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ERIC Number: ED309217
Record Type: RIE
Publication Date: 1989-Mar-27
Pages: 34
Abstractor: N/A
Reference Count: N/A
ISBN: N/A
ISSN: N/A
The Salience of Ethnicity at a Multiethnic Urban High School from the Students' Perspective.
Semons, Maryann
The articulation or suppression of ethnicity among high school students depends on the individual's estimation of the relevancy of ethnicity, an estimation linked to structural factors in society. Data for this ethnographic study were derived from extensive observations of students by a participant-observer at a multiethnic urban high school. The ethnic breakdown of the 1,300 students was as follows: (1) 38 percent Black; (2) 24 percent Hispanic; (3) 23 percent White; (4) 11 percent Asian; (5) 3 percent Filipino; and (6) 1 percent Native American. Fieldwork extended over the course of one academic year and consisted of an initial week of regular classroom observations followed by informal interviews of about 50 students, representing the four predominant ethnic groups and a number of students of mixed background. Six of the faculty and staff were also interviewed to corroborate or challenge the findings. Conclusions include the following: (1) the articulation of ethnicity is based on ritual, conflict, interest, and values; (2) the denial of ethnicity is based on racism and internalized oppression; (3) students frequently suppressed ethnicity to avoid being stereotyped; (4) ethnicity was emphasized during conflict situations that often were not racially based or when promoting individual and group interests; and (5) ethnicity emerged most frequently for Asian and Hispanic students in intragroup situations, but ethnicity was more relevant for Black and White students in an intergroup situation. A list of 42 references is appended. (FMW)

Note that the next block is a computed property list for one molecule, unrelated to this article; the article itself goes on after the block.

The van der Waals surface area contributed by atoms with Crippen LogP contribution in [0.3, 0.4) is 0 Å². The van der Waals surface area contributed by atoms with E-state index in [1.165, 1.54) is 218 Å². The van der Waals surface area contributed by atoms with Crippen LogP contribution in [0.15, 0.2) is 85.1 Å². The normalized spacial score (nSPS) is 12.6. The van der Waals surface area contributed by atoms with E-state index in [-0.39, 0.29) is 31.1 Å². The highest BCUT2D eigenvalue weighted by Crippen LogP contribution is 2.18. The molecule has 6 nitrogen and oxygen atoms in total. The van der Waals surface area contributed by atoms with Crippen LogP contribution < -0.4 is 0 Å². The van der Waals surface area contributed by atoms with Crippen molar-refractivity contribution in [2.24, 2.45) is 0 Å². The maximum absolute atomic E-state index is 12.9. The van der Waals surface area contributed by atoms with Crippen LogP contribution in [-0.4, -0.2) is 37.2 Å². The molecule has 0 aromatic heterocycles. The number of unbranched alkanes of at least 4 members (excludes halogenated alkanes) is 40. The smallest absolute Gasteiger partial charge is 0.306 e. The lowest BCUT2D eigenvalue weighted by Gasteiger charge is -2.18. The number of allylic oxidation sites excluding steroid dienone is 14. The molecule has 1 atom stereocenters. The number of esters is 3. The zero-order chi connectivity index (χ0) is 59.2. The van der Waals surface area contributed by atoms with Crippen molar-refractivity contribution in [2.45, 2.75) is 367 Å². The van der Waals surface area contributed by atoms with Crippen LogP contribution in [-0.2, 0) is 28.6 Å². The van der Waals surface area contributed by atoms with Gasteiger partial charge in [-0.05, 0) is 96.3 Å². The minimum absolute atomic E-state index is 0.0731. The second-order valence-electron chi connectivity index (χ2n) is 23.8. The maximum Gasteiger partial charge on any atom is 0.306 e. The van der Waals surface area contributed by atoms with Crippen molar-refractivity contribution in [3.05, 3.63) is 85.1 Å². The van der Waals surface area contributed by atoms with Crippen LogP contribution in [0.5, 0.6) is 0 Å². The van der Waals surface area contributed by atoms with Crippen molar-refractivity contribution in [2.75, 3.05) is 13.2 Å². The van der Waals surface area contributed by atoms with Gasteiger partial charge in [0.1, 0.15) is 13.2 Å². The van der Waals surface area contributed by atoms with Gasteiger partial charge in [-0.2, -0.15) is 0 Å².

Publication Type: Speeches/Meeting Papers; Reports - Research
Education Level: N/A
Audience: Researchers
Language: English
Sponsor: N/A
Authoring Institution: N/A
Note: Paper presented at the Annual Meeting of the American Educational Research Association (San Francisco, CA, March 27, 1989).